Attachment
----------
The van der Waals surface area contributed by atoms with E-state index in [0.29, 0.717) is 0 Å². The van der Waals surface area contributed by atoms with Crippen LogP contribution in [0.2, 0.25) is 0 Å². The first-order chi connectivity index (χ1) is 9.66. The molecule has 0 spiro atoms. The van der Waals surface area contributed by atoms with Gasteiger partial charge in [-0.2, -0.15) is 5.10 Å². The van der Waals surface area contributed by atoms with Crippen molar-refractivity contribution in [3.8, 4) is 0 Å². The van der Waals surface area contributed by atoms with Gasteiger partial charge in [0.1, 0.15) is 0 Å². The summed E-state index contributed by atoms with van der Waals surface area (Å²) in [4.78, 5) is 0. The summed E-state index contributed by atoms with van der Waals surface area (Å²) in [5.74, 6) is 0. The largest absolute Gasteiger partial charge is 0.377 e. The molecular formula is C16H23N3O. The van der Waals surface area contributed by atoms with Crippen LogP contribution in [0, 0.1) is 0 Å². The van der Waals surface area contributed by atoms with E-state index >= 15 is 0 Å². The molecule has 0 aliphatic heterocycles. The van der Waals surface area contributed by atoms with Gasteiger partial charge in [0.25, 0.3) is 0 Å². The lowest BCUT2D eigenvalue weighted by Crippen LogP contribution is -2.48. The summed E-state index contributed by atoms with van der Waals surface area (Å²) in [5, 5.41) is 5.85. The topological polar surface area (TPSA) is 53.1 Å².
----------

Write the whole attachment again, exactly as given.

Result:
The van der Waals surface area contributed by atoms with E-state index in [0.29, 0.717) is 0 Å². The van der Waals surface area contributed by atoms with Crippen LogP contribution in [0.2, 0.25) is 0 Å². The first-order chi connectivity index (χ1) is 9.66. The molecule has 0 spiro atoms. The van der Waals surface area contributed by atoms with Gasteiger partial charge in [-0.2, -0.15) is 5.10 Å². The van der Waals surface area contributed by atoms with Crippen molar-refractivity contribution in [3.8, 4) is 0 Å². The van der Waals surface area contributed by atoms with Gasteiger partial charge in [0.1, 0.15) is 0 Å². The summed E-state index contributed by atoms with van der Waals surface area (Å²) in [4.78, 5) is 0. The summed E-state index contributed by atoms with van der Waals surface area (Å²) in [5.74, 6) is 0. The largest absolute Gasteiger partial charge is 0.377 e. The molecular formula is C16H23N3O. The van der Waals surface area contributed by atoms with Crippen LogP contribution in [0, 0.1) is 0 Å². The van der Waals surface area contributed by atoms with E-state index >= 15 is 0 Å². The molecule has 0 aliphatic heterocycles. The van der Waals surface area contributed by atoms with Gasteiger partial charge in [0.25, 0.3) is 0 Å². The lowest BCUT2D eigenvalue weighted by Crippen LogP contribution is -2.48. The summed E-state index contributed by atoms with van der Waals surface area (Å²) in [5, 5.41) is 5.85. The topological polar surface area (TPSA) is 53.1 Å².